John Walsh

Prolific writer and commentator John Walsh contributes columns to the paper as well as writing features, interviews and restaurant reviews. He has been editor of The Independent Magazine, literary editor of the Sunday Times and features editor of the London Evening Standard.

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Camberwell Arms, restaurant review: Hearty and comforting food carried off with panache

A few summers ago, the weirdest pop-up restaurant in London popped up on the roof of a car park. Frank’s Café, as it was called, was the invention of the Hannah Barry Gallery in Peckham. They commissioned a temporary wooden pavilion from the architects Lettice Drake and Paloma Gormley (Antony’s daughter) to go on the roof of Peckham’s multi-storey car park, alongside a sculpture exhibition called Bold Tendencies.

It won't just be the super rich hit by a mansion tax

How will a government assess whether a house has tipped into the £2m bracket?

Iggy Pop was a punk before punk was invented but now the master revivalist is set to take a regular BBC Radio 6Music slot

The wildest of rock’s wild men, the drug fiend’s drug fiend is to be a DJ

Jones & Sons, restaurant review: You'll be more impressed by the charm than the cooking at this theatrical venue

Pitched at the cusp of Kingsland Road and Stoke Newington High Street, bounded to the south by Dalston Junction and to the west by Hackney Downs, Jones & Sons is a new eating house in a groovy part of norf-east London.

Use films to teach history? Only if kids need a lesson in historical half-truths

School children will assume Marie Antoinette wore Manolo Blahniks and Kennedy was shot by the FBI

Crying shame: Gordon Ramsay shed tears after losing two stars last year

Michelin awards: Do the stars still matter?

A French restaurant critic has leaked details of next week's Michelin awards, accusing the guide of losing the plot. But ratings are worth the foodie fallouts, says John Walsh

Crab & Lobster, restaurant review: A masterclass in comfort food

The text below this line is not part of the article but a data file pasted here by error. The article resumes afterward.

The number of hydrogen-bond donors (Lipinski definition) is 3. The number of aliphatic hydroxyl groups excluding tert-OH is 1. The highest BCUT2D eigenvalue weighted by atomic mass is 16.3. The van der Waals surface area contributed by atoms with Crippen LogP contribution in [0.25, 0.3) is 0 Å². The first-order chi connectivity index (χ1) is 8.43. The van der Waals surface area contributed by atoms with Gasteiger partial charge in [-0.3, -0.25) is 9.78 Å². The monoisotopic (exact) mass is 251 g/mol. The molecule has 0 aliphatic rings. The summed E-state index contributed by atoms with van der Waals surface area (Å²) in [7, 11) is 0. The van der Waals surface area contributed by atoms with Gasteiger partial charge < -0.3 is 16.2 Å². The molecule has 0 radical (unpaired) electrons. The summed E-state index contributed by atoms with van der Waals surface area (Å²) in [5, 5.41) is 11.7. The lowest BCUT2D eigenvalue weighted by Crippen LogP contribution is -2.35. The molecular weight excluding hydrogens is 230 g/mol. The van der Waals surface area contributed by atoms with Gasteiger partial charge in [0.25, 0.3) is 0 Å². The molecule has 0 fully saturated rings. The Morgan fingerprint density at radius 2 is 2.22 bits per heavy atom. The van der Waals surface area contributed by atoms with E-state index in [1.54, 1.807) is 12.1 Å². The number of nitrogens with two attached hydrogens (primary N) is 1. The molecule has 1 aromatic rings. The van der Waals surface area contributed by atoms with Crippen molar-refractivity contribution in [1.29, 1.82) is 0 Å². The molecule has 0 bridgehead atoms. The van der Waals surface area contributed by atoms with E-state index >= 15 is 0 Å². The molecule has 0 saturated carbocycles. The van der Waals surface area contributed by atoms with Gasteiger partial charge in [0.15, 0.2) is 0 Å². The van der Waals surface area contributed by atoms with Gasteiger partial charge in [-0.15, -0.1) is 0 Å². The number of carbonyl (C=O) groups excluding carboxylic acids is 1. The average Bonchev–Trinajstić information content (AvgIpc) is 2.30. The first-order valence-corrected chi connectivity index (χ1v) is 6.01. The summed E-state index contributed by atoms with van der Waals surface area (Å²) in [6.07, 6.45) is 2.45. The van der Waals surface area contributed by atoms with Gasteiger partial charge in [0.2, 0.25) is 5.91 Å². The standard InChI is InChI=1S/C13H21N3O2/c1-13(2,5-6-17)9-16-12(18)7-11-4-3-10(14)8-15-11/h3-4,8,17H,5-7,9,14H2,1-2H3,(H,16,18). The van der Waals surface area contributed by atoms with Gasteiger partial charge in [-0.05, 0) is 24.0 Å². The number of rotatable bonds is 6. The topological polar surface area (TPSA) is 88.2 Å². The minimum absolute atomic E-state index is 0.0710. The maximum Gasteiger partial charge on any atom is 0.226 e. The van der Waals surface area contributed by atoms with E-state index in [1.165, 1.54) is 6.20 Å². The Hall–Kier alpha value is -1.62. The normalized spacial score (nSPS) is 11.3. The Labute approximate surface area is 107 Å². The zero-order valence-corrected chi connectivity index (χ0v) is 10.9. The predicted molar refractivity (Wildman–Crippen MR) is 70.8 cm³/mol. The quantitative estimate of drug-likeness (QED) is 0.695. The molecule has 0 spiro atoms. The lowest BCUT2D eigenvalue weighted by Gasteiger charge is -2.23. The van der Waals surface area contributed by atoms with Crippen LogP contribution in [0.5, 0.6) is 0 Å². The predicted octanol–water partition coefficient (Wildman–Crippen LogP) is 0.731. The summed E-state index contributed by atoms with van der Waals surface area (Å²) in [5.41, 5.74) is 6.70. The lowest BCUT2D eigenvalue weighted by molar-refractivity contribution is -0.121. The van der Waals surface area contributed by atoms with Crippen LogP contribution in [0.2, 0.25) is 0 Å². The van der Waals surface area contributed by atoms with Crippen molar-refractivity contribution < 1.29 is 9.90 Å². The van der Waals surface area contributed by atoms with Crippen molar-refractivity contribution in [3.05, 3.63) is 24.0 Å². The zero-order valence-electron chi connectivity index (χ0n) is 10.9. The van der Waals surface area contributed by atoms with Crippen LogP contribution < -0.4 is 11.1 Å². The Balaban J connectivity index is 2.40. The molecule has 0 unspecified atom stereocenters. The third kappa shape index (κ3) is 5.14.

I remember being baffled by a London Transport advertisement from my teenage years, encouraging people to use buses. It appeared on hoardings and bus shelters all over the metropolis, and showed a wretched-looking couple shielding themselves from a downpour at a bus stop while, in the distance, the Number 74 (or whatever) hove into view, lights blazing and driver beaming. The message on the poster read: 'A Welcome Sight on a Dark Night!'.

A packed Westminster cathedral

The Francis Factor: Why worshippers are returning to Catholic churches

Former altar boy John Walsh explains just what it is the lapsed are returning to

You say lateral frontal pole, I say that little devil/angel that whispers in my ear

Without recognising it, Oxford scientists appear to have located the consience

Travel special 2014: Recalling murderous fun on the Orient Express

Ah, the Orient Express! What images she conjures in our minds... The gorgeous old carriages, brown-and-cream in their English incarnation, blue-and-gold for the trans-European hurtle to Venice, the train on which Hercules Poirot solves the most, shall we say, all-inclusive murder plot in all Agatha Christie's books, the setting for Graham Greene's sinister Mitteleuropean wheeler-dealers in Stamboul Train, the carriages in which James Bond wrestles to the death with his Soviet nemesis in From Russia with Love, the enduring dream of interwar, travel-bound intrigue, where romantic British chaps could find mysterious women in torn veils rapping on their couchette door at midnight, and find heftily-moustached Turkish spies passing them secret documents in the dining car...

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